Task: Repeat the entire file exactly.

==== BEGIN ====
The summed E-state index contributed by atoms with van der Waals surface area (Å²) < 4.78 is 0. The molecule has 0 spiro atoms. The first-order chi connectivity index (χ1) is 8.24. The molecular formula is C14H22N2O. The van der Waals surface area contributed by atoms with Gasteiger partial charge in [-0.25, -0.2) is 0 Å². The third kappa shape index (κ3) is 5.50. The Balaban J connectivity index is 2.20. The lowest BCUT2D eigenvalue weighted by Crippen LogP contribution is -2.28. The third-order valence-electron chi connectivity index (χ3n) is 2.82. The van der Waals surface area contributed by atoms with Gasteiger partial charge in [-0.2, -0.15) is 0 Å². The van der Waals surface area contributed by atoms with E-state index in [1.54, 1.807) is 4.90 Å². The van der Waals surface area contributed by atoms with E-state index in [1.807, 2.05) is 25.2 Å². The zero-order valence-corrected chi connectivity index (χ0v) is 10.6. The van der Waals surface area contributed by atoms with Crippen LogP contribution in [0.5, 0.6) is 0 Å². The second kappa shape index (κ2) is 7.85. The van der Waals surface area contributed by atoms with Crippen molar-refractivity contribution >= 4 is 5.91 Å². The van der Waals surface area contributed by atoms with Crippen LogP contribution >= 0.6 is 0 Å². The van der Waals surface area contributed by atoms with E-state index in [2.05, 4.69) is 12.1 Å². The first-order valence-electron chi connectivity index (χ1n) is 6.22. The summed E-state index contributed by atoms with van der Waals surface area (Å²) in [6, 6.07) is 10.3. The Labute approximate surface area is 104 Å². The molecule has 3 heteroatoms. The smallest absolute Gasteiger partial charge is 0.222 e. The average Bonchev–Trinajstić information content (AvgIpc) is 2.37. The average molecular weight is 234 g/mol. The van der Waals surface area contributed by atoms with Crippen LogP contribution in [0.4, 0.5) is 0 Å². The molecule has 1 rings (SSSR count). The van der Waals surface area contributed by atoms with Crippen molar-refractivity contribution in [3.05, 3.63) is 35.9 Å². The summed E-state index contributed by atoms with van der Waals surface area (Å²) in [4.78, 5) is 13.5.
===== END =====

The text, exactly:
The summed E-state index contributed by atoms with van der Waals surface area (Å²) < 4.78 is 0. The molecule has 0 spiro atoms. The first-order chi connectivity index (χ1) is 8.24. The molecular formula is C14H22N2O. The van der Waals surface area contributed by atoms with Gasteiger partial charge in [-0.25, -0.2) is 0 Å². The third kappa shape index (κ3) is 5.50. The Balaban J connectivity index is 2.20. The lowest BCUT2D eigenvalue weighted by Crippen LogP contribution is -2.28. The third-order valence-electron chi connectivity index (χ3n) is 2.82. The van der Waals surface area contributed by atoms with Gasteiger partial charge in [-0.2, -0.15) is 0 Å². The van der Waals surface area contributed by atoms with E-state index in [1.54, 1.807) is 4.90 Å². The van der Waals surface area contributed by atoms with E-state index in [1.807, 2.05) is 25.2 Å². The zero-order valence-corrected chi connectivity index (χ0v) is 10.6. The van der Waals surface area contributed by atoms with Crippen LogP contribution in [0.5, 0.6) is 0 Å². The second kappa shape index (κ2) is 7.85. The van der Waals surface area contributed by atoms with Crippen molar-refractivity contribution >= 4 is 5.91 Å². The van der Waals surface area contributed by atoms with Crippen LogP contribution >= 0.6 is 0 Å². The van der Waals surface area contributed by atoms with E-state index in [2.05, 4.69) is 12.1 Å². The first-order valence-electron chi connectivity index (χ1n) is 6.22. The summed E-state index contributed by atoms with van der Waals surface area (Å²) in [6, 6.07) is 10.3. The Labute approximate surface area is 104 Å². The molecule has 3 heteroatoms. The smallest absolute Gasteiger partial charge is 0.222 e. The average Bonchev–Trinajstić information content (AvgIpc) is 2.37. The average molecular weight is 234 g/mol. The van der Waals surface area contributed by atoms with Crippen LogP contribution in [0.4, 0.5) is 0 Å². The molecule has 1 rings (SSSR count). The van der Waals surface area contributed by atoms with Crippen molar-refractivity contribution in [3.05, 3.63) is 35.9 Å². The summed E-state index contributed by atoms with van der Waals surface area (Å²) in [4.78, 5) is 13.5.